termites are blind and have no brains, yet they build high rises like this

Image by bernswaelz from Pixabay

It all starts with two termites, a king and queen. They lay eggs, but never teach their offspring anything. How can they, when they have almost no brains and are all blind?

Working together the young build large termite towers, part of which rise as much as 20 feet in the air. Each side may be 12 feet across. The narrow part lies north and south, so the tower receives warmth in the morning and late afternoon, but less in the heat of midday. Scientists have discovered that they build in relation to magnetic north.

Because it rains heavily at times, the towers have conical roofs and sides sloping from smaller at the top to larger at the bottom. The eaves of the towers project outward, so the rain cascades off of them and falls away from the base of the tower. That takes more thinking than a termite is able to give to the project.

When they enlarge their homes, they go up through the roof and add new towers and minarets grouped around a central sphere. The whole thing looks like a castle. In this tower is to be found floor after floor of nursery sections, fungus gardens, food storerooms, and other areas, including the royal chambers where the king and queen live. If termites were the size of humans, their residential/office/building/factory complex would be a mile high. Yet these are tiny, blind creatures, the size and intelligence of worms.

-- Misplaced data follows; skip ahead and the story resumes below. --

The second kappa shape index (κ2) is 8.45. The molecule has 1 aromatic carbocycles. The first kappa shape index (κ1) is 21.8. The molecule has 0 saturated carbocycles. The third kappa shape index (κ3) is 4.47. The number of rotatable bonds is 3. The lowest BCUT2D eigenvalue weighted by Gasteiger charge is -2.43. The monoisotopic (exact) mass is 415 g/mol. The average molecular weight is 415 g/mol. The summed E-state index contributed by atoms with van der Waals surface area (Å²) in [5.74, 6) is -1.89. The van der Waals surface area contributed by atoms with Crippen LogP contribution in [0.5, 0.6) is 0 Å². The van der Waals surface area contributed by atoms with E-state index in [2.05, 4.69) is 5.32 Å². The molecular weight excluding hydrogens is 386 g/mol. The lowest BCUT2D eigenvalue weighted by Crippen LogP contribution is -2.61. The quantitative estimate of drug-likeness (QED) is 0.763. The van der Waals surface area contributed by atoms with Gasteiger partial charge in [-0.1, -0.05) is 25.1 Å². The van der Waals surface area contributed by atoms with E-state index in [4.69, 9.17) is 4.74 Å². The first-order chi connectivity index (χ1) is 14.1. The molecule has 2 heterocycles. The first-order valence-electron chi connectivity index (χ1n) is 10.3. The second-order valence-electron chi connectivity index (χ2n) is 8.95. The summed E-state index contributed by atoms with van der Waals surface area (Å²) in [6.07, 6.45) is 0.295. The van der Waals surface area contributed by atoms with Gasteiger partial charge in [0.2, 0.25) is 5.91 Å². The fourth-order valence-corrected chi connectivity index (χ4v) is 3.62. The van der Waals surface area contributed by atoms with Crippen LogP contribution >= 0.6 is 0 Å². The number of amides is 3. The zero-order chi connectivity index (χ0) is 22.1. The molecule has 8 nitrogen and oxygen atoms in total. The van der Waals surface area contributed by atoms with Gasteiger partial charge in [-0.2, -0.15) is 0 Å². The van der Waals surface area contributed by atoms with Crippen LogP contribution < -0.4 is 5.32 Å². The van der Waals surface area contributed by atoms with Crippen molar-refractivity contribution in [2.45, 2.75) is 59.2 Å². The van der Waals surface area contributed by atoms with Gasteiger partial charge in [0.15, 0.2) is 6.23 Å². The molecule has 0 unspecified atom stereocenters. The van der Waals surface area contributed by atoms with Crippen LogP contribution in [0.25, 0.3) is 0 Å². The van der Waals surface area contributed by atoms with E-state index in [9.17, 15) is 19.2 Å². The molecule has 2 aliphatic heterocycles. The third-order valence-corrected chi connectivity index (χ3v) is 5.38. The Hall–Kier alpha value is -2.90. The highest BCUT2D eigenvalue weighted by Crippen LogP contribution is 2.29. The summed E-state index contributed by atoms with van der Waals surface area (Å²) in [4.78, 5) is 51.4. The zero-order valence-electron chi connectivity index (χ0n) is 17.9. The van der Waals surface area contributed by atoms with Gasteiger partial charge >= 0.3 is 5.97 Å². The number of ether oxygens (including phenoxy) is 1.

Then there is the air-conditioning system. In the center of the cavernous below-ground floor is a massive clay pillar, supporting the ceiling of this cellar. Here is where their central Air Conditioning System Processor is located. It consists of a spiral of rings of thin vertical vanes, up to 6 inches deep, centered around the pillar, spiraling outward. The coils of each row of the spiral are only an inch or so apart. The lower edge of the vanes have holes ti increase the flow of air around them. The vanes cool the air, and a network of flues carries the hot air down to the cellar.

From high up in the tower these ventilating shafts down downward. But carbon dioxide must be exchanged for oxygen, which the few, guarded entrances cannot provide. So the top of the flues butt against special very porous earthen material in the top walls of the tower, just inside the projecting eaves. Fresh air is thus carried throughout the towers by the ventilating system.